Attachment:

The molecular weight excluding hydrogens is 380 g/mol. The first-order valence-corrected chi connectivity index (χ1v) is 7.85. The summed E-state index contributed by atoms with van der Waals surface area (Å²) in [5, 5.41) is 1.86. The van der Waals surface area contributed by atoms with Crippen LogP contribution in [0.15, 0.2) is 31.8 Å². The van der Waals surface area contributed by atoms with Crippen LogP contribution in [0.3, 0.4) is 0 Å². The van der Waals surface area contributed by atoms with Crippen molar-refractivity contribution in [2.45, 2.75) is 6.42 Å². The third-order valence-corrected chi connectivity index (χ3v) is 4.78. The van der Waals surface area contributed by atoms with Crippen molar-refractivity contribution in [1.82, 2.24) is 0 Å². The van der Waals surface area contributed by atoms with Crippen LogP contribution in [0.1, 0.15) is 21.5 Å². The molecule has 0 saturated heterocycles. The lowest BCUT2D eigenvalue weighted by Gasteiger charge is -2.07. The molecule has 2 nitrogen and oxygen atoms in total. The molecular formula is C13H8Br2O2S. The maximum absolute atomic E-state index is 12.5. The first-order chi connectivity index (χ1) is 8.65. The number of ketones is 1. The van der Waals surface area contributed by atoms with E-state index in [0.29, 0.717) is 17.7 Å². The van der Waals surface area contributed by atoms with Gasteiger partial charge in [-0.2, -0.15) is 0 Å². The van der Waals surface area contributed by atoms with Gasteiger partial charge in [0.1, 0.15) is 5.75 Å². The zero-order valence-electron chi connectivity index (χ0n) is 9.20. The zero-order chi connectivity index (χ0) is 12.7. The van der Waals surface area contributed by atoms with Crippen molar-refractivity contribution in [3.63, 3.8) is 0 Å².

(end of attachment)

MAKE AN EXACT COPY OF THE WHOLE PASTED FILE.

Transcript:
The molecular weight excluding hydrogens is 380 g/mol. The first-order valence-corrected chi connectivity index (χ1v) is 7.85. The summed E-state index contributed by atoms with van der Waals surface area (Å²) in [5, 5.41) is 1.86. The van der Waals surface area contributed by atoms with Crippen LogP contribution in [0.15, 0.2) is 31.8 Å². The van der Waals surface area contributed by atoms with Crippen LogP contribution in [0.3, 0.4) is 0 Å². The van der Waals surface area contributed by atoms with Crippen molar-refractivity contribution in [2.45, 2.75) is 6.42 Å². The third-order valence-corrected chi connectivity index (χ3v) is 4.78. The van der Waals surface area contributed by atoms with Crippen molar-refractivity contribution in [1.82, 2.24) is 0 Å². The van der Waals surface area contributed by atoms with Crippen LogP contribution in [0.1, 0.15) is 21.5 Å². The molecule has 0 saturated heterocycles. The lowest BCUT2D eigenvalue weighted by Gasteiger charge is -2.07. The molecule has 2 nitrogen and oxygen atoms in total. The molecular formula is C13H8Br2O2S. The maximum absolute atomic E-state index is 12.5. The first-order chi connectivity index (χ1) is 8.65. The number of ketones is 1. The van der Waals surface area contributed by atoms with E-state index in [0.29, 0.717) is 17.7 Å². The van der Waals surface area contributed by atoms with Gasteiger partial charge in [-0.2, -0.15) is 0 Å². The van der Waals surface area contributed by atoms with Gasteiger partial charge in [0.1, 0.15) is 5.75 Å². The zero-order valence-electron chi connectivity index (χ0n) is 9.20. The zero-order chi connectivity index (χ0) is 12.7. The van der Waals surface area contributed by atoms with Crippen molar-refractivity contribution in [3.63, 3.8) is 0 Å².